Israeli men live longer and life expectancy in the country is on the rise, according to a report by the World Health Organization (WHO) released this week.
According to the WHO report, men in Israel live until the average age of 80.2 and are ranked fourth in the world. This is a significant rise from 1990, when Israeli men lived an average of 77 years.
Only men in Iceland (81.2), Switzerland (80.7) and Australia (80.5) live longer than those in Israel.
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Women's life expectancy is on an average of 84 years, similar to Portugal, that is ranked 10th in the world. In the past, women lived an average of 79 years.
This data is significantly higher than Israel's neighbors in the Middle East, where life expectancy stands on 68, or in Europe, where it stands on 76.
While life expectancy is on the rise, maternal death in correlation is on a decline. In 2012, only two out of 100,000 women died giving birth, while in 1990 maternal death was on 12 out of every 100,000 women.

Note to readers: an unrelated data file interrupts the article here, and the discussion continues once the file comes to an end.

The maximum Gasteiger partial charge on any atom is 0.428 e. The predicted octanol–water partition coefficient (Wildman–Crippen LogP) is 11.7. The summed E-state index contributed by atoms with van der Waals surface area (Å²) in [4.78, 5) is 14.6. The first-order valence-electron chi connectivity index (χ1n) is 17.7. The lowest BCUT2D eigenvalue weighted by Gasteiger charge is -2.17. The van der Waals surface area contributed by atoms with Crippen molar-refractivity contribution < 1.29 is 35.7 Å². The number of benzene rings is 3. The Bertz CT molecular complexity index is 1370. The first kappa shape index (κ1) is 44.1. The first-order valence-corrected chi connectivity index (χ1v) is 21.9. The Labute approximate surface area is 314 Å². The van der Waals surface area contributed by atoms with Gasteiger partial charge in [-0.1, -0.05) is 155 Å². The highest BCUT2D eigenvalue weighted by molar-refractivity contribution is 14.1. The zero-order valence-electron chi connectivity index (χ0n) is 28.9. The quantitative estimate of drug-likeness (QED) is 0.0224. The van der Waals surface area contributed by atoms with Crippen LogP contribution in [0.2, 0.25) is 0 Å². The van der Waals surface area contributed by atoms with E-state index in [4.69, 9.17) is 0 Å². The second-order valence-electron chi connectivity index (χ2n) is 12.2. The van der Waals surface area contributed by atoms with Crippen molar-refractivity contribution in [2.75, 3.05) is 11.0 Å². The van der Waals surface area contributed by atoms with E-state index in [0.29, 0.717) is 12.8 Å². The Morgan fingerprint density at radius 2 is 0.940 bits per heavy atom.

Death of newborn babies is also on a decline. Only two babies died at birth out of a thousand in 2012, while in 1990 six babies out of a thousand passed away.
The mortality of children under five years of age is also on a decline - from 12 out of a thousand in 1990 to four out of a thousand in 2012.
The Israeli health system notes these achievements despite a shortage in manpower: in Israel, there is only an average of 49.3 nurses treating 10,000 people, compared to Europe where there is average of 80.5 nurses for the same amount of people.
While in Israel there are only 33 hospital beds for every 10,000 people, in Europe 53 hospital beds are provided to the same amount of people.
The number of doctors, however, is up to par with Europe. There is an average of 33.5 doctors for every 10,000 people in Israel, while in Europe the ratio is 33.1 to 10,000. Despite that, the rate of doctors in Israel is on a decline compared to the constantly rising rate in Europe.
The WHO report states that there is a decline in public funding to the Israeli health system, from 64 percent in 2000 to 61.4 percent in 2011.
At the same time, there's a rise in private funding of citizens for health services, from 36 percent a decade ago to 38.8 percent in 2011.